Brazilian bull rider captures Nampa PBR crown

Professional Bull Riders event wraps up two days at the Idaho Center. © 2013 Idaho StatesmanApril 28, 2013 

NAMPA - Fabiano Vieira had to sweat it out a few extra seconds, but he was crowned the champion Saturday night at the Professional Bull Riders' DEWALT Guaranteed Tough Invitational.

Vieira tied for the best score Friday with an 87.5, then notched an 86.5 in Saturday's second round to go into the 10-man championship round on top with a 174. Vieira then awaited a replay to see if he slapped the bull on his final ride with his free hand - but it turned out he didn't.

Vieira had an impressive ride of 88.5 for a three-round score of 262.5 and his second win of 2013.

"I knew I had a real good bull (Nitro Carillo Cartel). I had rode that bull before and was 100 percent confident to cover that bull,'' Vieira said through fellow Brazilian Guilherme Marchi, who translated for the 30-year-old.

Vieira was one of only three riders to complete an 8-second ride on all three bulls he faced Friday and Saturday - Cody Nance (261.5) took second, while two-time defending world champion Silvano Alves, who won in Nampa in 2010, was third.

Nance held the lead with an 88.5 of his own before Vieira's ride, but was hardly let down after coming close to the win.

"I'm not worried about it. As far as I'm concerned we both came out on top because we gave it our all,'' Nance said. "… For us to sit here and be mad or upset because we lost by one point, that's selfish''

After the completion of the Nampa event, three of the top four riders on the PBR tour are Vieira's fellow countrymen - Alves (first), Marco Eguchi (third) and Joao Ricardo Vieira (fourth).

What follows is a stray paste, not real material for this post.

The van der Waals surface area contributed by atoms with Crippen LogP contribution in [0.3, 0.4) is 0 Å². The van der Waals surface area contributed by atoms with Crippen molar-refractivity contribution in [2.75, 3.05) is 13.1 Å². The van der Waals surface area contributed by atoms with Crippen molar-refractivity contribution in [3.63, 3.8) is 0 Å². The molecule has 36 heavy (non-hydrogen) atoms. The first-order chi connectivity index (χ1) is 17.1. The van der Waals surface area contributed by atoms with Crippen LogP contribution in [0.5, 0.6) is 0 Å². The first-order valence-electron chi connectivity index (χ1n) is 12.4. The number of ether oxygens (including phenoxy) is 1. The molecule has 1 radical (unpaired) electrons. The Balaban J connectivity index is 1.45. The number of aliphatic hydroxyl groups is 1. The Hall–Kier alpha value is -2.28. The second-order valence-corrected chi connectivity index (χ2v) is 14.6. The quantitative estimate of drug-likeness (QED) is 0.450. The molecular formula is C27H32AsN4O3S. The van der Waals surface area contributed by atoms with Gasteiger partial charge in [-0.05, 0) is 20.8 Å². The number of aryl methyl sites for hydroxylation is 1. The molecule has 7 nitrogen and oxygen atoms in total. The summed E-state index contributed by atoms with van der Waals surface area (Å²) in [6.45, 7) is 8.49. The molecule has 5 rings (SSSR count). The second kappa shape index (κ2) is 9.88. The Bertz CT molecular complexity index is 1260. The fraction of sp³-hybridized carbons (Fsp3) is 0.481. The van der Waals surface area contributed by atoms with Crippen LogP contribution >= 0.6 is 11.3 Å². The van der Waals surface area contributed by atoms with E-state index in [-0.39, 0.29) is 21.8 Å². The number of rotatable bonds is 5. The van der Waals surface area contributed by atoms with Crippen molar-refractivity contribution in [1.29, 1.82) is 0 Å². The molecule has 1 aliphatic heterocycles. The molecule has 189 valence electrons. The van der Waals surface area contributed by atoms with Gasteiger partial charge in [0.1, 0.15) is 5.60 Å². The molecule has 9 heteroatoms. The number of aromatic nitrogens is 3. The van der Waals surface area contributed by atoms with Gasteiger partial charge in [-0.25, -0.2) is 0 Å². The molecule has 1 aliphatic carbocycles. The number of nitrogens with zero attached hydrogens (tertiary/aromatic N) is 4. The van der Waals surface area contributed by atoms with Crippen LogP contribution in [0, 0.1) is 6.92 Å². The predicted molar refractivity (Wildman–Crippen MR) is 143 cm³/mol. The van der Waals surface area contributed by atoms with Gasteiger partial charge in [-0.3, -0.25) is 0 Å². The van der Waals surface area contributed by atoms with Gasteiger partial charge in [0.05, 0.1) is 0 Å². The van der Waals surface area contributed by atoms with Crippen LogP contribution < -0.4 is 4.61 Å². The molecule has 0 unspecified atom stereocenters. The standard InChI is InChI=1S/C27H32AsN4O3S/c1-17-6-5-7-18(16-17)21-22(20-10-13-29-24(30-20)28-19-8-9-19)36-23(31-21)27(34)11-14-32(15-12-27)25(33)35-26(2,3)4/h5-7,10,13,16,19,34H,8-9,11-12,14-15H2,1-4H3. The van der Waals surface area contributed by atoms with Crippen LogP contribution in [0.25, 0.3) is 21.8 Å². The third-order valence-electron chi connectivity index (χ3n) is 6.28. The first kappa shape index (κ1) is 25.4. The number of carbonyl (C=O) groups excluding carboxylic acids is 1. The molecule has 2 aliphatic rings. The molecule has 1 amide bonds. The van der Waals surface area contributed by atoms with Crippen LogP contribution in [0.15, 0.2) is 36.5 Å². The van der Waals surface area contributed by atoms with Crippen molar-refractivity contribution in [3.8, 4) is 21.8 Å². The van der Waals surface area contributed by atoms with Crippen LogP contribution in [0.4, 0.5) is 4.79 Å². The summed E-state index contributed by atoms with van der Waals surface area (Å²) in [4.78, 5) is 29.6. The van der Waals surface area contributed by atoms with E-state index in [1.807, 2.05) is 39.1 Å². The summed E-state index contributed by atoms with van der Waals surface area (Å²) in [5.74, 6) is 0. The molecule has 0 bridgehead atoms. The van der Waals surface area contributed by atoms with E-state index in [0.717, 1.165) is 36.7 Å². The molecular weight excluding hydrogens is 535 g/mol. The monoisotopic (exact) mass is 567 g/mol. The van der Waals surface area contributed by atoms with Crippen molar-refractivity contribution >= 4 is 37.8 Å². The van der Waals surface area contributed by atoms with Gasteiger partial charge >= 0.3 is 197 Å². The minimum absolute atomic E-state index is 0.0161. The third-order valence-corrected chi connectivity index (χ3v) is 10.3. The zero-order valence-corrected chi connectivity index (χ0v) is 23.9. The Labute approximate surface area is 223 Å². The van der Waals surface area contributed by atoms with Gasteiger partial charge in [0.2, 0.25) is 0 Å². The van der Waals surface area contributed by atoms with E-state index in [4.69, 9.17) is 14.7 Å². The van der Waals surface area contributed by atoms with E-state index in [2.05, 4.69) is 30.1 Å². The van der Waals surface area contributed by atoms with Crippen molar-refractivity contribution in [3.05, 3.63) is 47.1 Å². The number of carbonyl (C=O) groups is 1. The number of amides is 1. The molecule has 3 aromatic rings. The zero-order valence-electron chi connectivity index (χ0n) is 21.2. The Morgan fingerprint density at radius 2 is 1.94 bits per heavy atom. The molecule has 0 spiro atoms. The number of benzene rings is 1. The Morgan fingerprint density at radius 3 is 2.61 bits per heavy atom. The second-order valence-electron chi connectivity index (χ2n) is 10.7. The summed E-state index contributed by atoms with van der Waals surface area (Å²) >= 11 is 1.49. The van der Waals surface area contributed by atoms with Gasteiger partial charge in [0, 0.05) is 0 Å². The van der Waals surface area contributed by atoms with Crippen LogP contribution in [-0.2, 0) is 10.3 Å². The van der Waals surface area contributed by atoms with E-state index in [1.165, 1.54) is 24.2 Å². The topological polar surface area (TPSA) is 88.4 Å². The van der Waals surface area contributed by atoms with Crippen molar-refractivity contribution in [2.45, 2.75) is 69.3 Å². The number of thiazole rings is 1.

"The dedication, the talent - we practice together during the week and it makes us stronger,'' Vieira said. "When you come to an event like this … you need to come with 100 percent (effort).''

Four of the past five world champions on the PBR tour have come from Brazil - Alves, Renato Nunes (2010) and Marchi (2008).

"It has become very popular recently to be a bull rider in Brazil, and there are some very talented young riders who are able to watch us - and they'll probably be better,'' Marchi said.


On the first ride Saturday, Brendon Clark suffered a bit of bad luck - Bellagio bucked him off and landed sideways on Clark's head.

There was a bit of good luck, too - Clark was wearing a helmet.

About 75 percent of the PBR pros wear helmets, a change from a decade ago when only a few chose to do so. Helmets are not mandatory in the PBR.

"When I started riding, no one had them, and there are times like that when I wish I wore one,'' said Marchi, who does not wear a helmet and rode immediately after Clark. "When my son starts bull riding, he'll wear one.''

Said Nathan Schaper, a 22-year-old in his second year: "I've had one ever since I started riding junior bulls when I was 14 - your head is nothing to mess around with.''

Dave Southorn: 377-6420

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